The application of the definition of reportable death following a health-related procedure can be problematic because it requires post facto reconstruction of what was known and what should have been anticipated before the health procedure that preceded the death was undertaken. Because it is a threshold question for determining whether a death should be investigated precision is not possible or necessary. Guidance can be provided by consideration of two related but separate questions:
1. Was the death an outcome of the procedure?
When considering whether the procedure caused or contributed to the death ask would it have occurred anyway, at about the same time, as a result of the patient's condition? If the answer is "yes" the death is not reportable. It is also relevant to ask whether the procedure was performed to the expected professional standard? If the answer to that question is "no", further consideration should be given to whether the adverse outcome was caused or contributed to by that sub-standard treatment.
For example, if a patient presents with acute abdominal pain and an exploratory laparotomy discovers inoperable necrotic bowel from which the patient dies days after the procedure, it is reasonable to conclude the death was not the outcome of the procedure but the condition and the death is therefore not reportable.
2. Was the death reasonably expected?
Before the procedure was commenced, was it recognised that because of the patient's condition it was more likely than not that the procedure would not preserve the patient's life but his/her outlook was so bleak that despite being informed of that risk the patient (or their statutory substituted decision maker) and the treating team elected to continue with it?
When considering the expected outcome it is appropriate to have regard to the clinically accepted range of risk associated with the procedure and the circumstances in which the health care was provided.
It is also relevant to ask whether the procedure was performed to the expected professional standard because a negative answer might lead to a conclusion that the procedure contributed to the death that might not have occurred had a better standard of health care been provide it which case the death is reportable.
For example, in the case outlined above, because of the relatively young age of the patient and his otherwise good health it is decided to attempt to resection the bowel and anastomose the remaining intestine. It is explained to the patient's next of kin that the patient's chances of surviving the procedure are not good but that without it he will certainly die. The tissue is found to be very friable; 6 hours post-surgery, a leak is detected and the patient is taken back to theatre but sepsis has already set in and the patient dies the following night. It would be reasonable to conclude that the procedure has contributed to the death but that outcome was not unexpected. The death is not reportable. Conversely, if the surgeon failed to investigate the leak despite the indications that it was occurring it is could more cogently be argued that the death was preventable and that it should therefore be reported.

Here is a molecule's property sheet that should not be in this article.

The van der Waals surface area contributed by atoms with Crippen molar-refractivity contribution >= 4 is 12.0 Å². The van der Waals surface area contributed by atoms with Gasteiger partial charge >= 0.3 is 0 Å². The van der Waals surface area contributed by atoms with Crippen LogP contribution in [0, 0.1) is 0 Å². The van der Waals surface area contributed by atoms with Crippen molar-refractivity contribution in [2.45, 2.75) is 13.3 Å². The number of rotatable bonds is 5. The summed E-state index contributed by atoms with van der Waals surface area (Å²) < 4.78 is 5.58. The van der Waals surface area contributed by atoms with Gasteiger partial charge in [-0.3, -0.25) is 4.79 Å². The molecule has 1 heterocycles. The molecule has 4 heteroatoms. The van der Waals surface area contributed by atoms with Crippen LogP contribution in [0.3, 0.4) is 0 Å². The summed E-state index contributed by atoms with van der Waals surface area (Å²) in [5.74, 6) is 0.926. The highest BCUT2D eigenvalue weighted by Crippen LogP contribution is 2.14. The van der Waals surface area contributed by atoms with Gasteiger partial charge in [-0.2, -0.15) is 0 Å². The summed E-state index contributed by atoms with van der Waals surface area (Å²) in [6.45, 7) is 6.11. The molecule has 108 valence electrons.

If there is uncertainly as to whether a patient's death should be reported to a coroner advice can be sought from the duty forensic pathologist by calling (02)9563-9000. Generally, advice should be sought during business hours. If a health procedure related death occurs outside of business hours and it is uncertain whether it needs to be reported, after family have been afforded an opportunity to view the body, it can be moved to the hospital mortuary, pending the obtaining of advice.
On occasions the events preceding a hospital death will be hectic and while a scribe should always been appointed if possible, it is unreasonable to expect all involved in the efforts to preserve life to make contemporaneous notes. There is nothing untoward about making notes after the event, as long as it is clear that is what has been done. Because a patient has died it is likely that the notes might be more extensive than when nothing untoward has occurred and it is also appropriate. The notes should include a description of the signs and symptoms and the treatment/therapy provided.
Once the death has been reported to police they will attend and complete the report to the coroner – From P79A.
A senior member of the treating team should complete a Form A and if the death is associated with anaesthetic the form formerly known as a Form B should also be completed.
Ideally, a copy of the records of the last admission should accompany the body to the forensic pathology mortuary. In any event a copy must be provided within 24 hours.
21 Jul 2023